Test of English as a Foreign Language (TOEFL) is a standardized test to measure the English language ability of non-native speakers wishing to enroll in English-speaking universities. The test is accepted by more than 11,000 universities and other institutions in over 150 countries.
The TOEFL is available in paper-based and computer-based versions. The most popular version is the TOEFL iBT, which is an internet-based test. The paper version is delivered mostly in areas where internet facilities are not available.
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The TOEFL Internet-based test (iBT) measures all four academic English skills- reading, listening, speaking, and writing. Since its introduction in late 2005, the Internet-based Test format has progressively replaced the computer-based tests (CBT) and paper-based tests (PBT), although paper-based testing is still used in select areas.
The test consists of four sections, each measuring one of the basic language skills (while some tasks require integrating multiple skills), and all tasks focus on language used in an academic, higher-education environment.
The TOEFL iBT® Reading section is designed to assess how well you can read and understand the kind of materials used in an academic environment. It includes 3 or 4 reading passages, each approximately 700 words long, with 10 questions per passage. You have 54 to 72 minutes to answer all the questions in the section.
Reading passages are excerpts from university-level textbooks that would be used in introductions to a discipline or topic. The passages cover a variety of different subjects. Don't worry if you're not familiar with the topic of a passage. All the information you need to answer the questions will be included in the passage. There is a glossary feature available to define words not commonly used, if you need it.
The TOEFL iBT® Listening section is designed to measure your ability to understand conversations and lectures in English. It includes listening for:
- basic comprehension
- pragmatic understanding (speaker's attitude and degree of certainty) and connecting and synthesizing information
There are 2 types of listening items in the Speaking section — lectures and conversations. Both use campus-based language.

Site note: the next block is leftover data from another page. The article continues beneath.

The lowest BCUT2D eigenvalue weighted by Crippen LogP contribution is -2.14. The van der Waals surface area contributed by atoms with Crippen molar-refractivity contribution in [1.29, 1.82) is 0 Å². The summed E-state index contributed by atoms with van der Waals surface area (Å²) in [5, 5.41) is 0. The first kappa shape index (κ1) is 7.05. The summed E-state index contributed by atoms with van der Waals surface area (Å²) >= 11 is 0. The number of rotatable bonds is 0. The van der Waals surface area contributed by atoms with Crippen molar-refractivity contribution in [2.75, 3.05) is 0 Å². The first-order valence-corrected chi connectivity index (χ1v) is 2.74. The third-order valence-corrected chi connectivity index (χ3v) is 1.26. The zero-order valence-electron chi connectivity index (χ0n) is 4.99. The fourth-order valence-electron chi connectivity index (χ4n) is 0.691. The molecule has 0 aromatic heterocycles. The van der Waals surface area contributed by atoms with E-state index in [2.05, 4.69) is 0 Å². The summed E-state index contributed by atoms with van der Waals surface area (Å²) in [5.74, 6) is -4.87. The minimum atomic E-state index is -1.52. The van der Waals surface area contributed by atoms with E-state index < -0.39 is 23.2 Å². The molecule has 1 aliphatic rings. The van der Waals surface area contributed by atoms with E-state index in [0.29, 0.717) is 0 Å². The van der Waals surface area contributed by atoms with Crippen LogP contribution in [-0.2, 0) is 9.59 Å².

- 3–4 lectures, each 3–5 minutes long, with 6 questions per lecture
- 2–3 conversations with 2 speakers, each 3 minutes long, with 5 questions per conversation
You can take notes on any audio item throughout the test to help you answer questions. You have 41 to 57 minutes to complete the section.
The TOEFL iBT® Speaking section is designed to measure your ability to speak English effectively in academic settings. It is composed of 4 tasks that resemble real-life situations you might encounter both in and outside of a classroom.
- Question 1 is called an "independent speaking task" because it requires you to draw entirely on your own ideas, opinions and experiences when you respond.
- Questions 2–4 are called "integrated speaking tasks" because they require you to combine your English-language skills — listening and speaking, or listening, reading and speaking — just as you would in or out of a classroom.
You'll get 15–30 seconds of preparation time before each response, and your response will be 45 or 60 seconds long.
To respond, you'll speak into the microphone on your headset. Your responses are recorded and sent to ETS, where they will be scored by a combination of AI scoring and certified human raters to ensure fairness and quality. You have 17 minutes to complete the Speaking section.
The TOEFL iBT® Writing section is designed to measure your ability to write in English in an academic setting, and you're expected to be able to present your ideas in a clear, well-organized manner.
There are 2 writing tasks.
- Integrated writing task (20 minutes) — read a short passage and listen to a short lecture, then write in response to what you read and listened to.
- Independent writing task (30 minutes) — write an essay based on personal experience or opinion in response to a writing topic.
You'll type your responses on a computer keyboard. Responses are sent to ETS, where they are scored by a combination of AI scoring and certified human raters to ensure fairness and quality.
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